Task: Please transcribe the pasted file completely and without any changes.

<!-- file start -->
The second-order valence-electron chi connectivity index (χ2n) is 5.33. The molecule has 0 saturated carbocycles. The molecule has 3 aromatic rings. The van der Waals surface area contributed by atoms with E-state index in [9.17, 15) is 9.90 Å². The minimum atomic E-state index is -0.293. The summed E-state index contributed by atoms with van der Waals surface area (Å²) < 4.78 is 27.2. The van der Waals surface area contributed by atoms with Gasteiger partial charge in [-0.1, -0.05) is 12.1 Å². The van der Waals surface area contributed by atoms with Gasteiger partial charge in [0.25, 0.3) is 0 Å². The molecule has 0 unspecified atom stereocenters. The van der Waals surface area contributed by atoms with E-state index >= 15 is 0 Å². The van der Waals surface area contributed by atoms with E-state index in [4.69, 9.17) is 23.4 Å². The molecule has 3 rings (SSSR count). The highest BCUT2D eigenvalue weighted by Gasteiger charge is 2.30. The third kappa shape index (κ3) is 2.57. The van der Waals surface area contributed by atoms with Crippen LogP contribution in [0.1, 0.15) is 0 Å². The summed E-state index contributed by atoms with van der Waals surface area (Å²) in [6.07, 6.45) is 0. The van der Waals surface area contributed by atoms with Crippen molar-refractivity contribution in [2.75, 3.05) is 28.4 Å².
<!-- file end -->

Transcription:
The second-order valence-electron chi connectivity index (χ2n) is 5.33. The molecule has 0 saturated carbocycles. The molecule has 3 aromatic rings. The van der Waals surface area contributed by atoms with E-state index in [9.17, 15) is 9.90 Å². The minimum atomic E-state index is -0.293. The summed E-state index contributed by atoms with van der Waals surface area (Å²) < 4.78 is 27.2. The van der Waals surface area contributed by atoms with Gasteiger partial charge in [-0.1, -0.05) is 12.1 Å². The van der Waals surface area contributed by atoms with Gasteiger partial charge in [0.25, 0.3) is 0 Å². The molecule has 0 unspecified atom stereocenters. The van der Waals surface area contributed by atoms with E-state index >= 15 is 0 Å². The van der Waals surface area contributed by atoms with E-state index in [4.69, 9.17) is 23.4 Å². The molecule has 3 rings (SSSR count). The highest BCUT2D eigenvalue weighted by Gasteiger charge is 2.30. The third kappa shape index (κ3) is 2.57. The van der Waals surface area contributed by atoms with Crippen LogP contribution in [0.1, 0.15) is 0 Å². The summed E-state index contributed by atoms with van der Waals surface area (Å²) in [6.07, 6.45) is 0. The van der Waals surface area contributed by atoms with Crippen molar-refractivity contribution in [2.75, 3.05) is 28.4 Å².